Divorce and Family Violence in Texas–What To Know

Divorce and Family Violence in Texas–What To Know

There is no doubt that domestic violence is a serious, ongoing problem in Texas and elsewhere. But a growing number of people question some commonly-cited statistics, such as one in four women experience relationship violence during their lifetimes. As a result, some judges question a petitioner’s credibility when s/he applies for a protective order. Similarly, alleged abusers sometimes get the benefit of the doubt.

So, whether your family needs protection or you need to avoid the harsh consequences of an unfair protective order, you need a strong advocate. A good divorce family law attorney is a strong advocate for you. But a lawyer is not a blind advocate. It’s important to anticipate the other side’s arguments and be ready to respond to them. 

Sometimes, a protective order is a standalone procedure. That’s especially true if the parties are not currently married. More often than not, a protective order is integrated into a divorce proceeding. Either way, the procedural and substantive issues are essentially the same.

Temporary Ex Parte Order

A judge has the power to enter a protective order ex parte, which means without a hearing. Frequently, a divorce petition includes a request for a protective order. The procedure varies in different courts, but generally, the petitioner must submit an affidavit that contains key facts and includes a statement that s/he is afraid that the violence could continue or escalate.

At a bare minimum, an ex parte protective order usually includes keep-away and no-harassment orders. The alleged abuser cannot come near the petitioner’s workplace, child’s school, or other such places. Furthermore, the alleged abuser cannot disrupt utility service or take other such action. Some ex parte orders also include temporary financial support provisions and a kick-out order which directs the alleged abuser to vacate a shared residence.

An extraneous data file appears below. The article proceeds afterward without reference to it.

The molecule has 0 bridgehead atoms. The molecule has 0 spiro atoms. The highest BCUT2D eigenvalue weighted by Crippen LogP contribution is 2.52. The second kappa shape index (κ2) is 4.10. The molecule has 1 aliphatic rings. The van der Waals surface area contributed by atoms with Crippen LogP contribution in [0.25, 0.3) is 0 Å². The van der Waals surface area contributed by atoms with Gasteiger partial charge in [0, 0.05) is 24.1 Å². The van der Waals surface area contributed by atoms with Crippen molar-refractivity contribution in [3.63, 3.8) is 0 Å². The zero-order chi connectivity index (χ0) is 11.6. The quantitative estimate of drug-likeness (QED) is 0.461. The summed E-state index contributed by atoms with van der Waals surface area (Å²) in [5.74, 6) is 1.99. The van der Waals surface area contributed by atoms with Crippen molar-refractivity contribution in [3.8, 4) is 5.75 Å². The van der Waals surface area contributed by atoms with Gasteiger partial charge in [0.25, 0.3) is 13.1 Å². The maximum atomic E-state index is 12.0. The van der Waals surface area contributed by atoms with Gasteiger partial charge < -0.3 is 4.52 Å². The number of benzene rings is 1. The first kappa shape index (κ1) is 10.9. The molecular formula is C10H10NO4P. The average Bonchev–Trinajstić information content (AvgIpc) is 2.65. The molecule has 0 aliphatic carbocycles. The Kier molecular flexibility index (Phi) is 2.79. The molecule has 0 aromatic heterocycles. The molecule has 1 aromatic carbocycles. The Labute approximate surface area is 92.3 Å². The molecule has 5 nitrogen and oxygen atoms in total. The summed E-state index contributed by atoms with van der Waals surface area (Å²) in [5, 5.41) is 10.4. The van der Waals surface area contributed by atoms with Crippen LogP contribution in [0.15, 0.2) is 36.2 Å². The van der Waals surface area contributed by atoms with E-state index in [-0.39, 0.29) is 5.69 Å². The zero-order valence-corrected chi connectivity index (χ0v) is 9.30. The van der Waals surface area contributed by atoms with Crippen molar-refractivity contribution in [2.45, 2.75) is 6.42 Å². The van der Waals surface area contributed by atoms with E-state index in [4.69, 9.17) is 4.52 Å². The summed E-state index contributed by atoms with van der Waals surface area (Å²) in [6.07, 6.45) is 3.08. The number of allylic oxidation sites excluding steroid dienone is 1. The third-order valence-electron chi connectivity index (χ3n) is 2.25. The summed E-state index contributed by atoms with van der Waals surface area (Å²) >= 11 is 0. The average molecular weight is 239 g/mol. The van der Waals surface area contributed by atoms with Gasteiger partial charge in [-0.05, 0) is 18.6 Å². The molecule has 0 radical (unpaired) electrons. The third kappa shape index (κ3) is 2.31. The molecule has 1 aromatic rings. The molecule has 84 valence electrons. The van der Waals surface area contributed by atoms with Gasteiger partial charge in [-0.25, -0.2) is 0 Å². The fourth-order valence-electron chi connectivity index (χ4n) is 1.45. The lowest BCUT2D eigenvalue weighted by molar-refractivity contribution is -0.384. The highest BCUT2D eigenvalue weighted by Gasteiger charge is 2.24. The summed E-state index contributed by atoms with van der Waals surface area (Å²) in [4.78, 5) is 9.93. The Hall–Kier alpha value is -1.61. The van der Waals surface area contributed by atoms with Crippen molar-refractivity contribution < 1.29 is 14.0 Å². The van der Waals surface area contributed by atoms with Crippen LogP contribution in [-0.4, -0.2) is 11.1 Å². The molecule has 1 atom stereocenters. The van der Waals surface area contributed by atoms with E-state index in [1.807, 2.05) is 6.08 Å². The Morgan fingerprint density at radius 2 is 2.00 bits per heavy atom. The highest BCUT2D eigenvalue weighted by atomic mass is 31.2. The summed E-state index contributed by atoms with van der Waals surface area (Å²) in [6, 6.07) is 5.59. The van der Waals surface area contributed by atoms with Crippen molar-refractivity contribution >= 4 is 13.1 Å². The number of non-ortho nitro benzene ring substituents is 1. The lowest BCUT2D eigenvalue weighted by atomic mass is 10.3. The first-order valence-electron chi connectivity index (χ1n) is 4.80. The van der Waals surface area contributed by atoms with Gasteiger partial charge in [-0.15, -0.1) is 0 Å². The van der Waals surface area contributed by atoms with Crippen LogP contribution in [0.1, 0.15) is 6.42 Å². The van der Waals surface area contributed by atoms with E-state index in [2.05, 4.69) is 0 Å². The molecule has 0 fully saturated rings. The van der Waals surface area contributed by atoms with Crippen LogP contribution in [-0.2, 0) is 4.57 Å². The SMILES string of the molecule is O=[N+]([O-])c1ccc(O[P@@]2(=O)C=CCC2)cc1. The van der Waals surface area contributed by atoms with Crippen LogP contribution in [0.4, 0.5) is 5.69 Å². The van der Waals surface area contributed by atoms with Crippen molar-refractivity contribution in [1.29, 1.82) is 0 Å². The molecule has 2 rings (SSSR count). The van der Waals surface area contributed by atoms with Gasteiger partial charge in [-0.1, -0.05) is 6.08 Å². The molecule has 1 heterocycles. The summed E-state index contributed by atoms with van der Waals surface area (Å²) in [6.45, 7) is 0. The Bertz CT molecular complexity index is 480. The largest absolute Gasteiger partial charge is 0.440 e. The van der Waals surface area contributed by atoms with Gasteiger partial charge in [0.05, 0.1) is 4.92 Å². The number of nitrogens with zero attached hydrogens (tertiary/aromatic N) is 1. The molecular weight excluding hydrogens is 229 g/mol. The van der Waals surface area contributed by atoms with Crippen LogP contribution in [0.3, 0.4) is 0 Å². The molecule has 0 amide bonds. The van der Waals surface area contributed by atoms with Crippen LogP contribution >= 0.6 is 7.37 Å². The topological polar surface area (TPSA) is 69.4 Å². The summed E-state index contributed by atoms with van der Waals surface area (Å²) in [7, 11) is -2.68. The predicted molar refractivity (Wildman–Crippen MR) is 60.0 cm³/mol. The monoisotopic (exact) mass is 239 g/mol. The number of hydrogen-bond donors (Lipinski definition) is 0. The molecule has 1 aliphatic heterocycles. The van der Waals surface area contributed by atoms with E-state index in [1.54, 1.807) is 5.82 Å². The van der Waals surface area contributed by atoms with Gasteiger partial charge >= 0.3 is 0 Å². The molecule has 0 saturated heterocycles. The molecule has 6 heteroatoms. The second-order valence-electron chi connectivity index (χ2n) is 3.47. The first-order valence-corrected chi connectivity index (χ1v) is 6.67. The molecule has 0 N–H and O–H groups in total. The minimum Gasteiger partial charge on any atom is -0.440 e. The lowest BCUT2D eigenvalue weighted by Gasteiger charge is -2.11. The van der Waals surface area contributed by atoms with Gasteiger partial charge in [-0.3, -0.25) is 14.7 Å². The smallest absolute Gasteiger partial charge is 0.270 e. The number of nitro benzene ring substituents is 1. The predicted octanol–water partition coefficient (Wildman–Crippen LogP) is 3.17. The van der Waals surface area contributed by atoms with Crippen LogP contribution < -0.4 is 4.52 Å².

Other common protective order provisions include a command to surrender firearms and anger management or other counseling requirements.

Contrary to popular myth, a protective order is more than a piece of paper. Typically, law enforcement agencies that are slow to respond to domestic violence calls snap to attention if the incident involves the violation of a court order. Furthermore, this order gives a daycare and other entities official notice that there is a serious issue.

Permanent Order

Permanent protective orders are rarely permanent. Most personal protective provisions usually last about two years. Financial support and other such orders usually last longer. For example, child support in Texas usually lasts until the child turns 18 or graduates from high school. Some divorce decrees also contain some permanent injunctions, usually regarding disparaging comments about the other party made in front of the children.

These hearings usually happen about two weeks after the judge grants or denies an ex parte order. The requesting party usually must prove abuse by a preponderance of the evidence, or more likely than not. 

Keep in mind that “abuse” is not limited to physical violence in Texas. Abuse could also be emotional or psychological. Usually, the same protective provisions are available in non-physical abuse cases. The old saying that “sticks and stones may break my bones but words can never hurt me” is dangerously inaccurate.

Alleged abusers and alleged victims both have legal rights in Texas. For a confidential consultation with an experienced divorce family lawyer, contact Navarette Bowen P.C. Our main office is conveniently located in downtown Denton.

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Navarrette | Bowen, P.C. | Family Law Attorneys | Denton, TX

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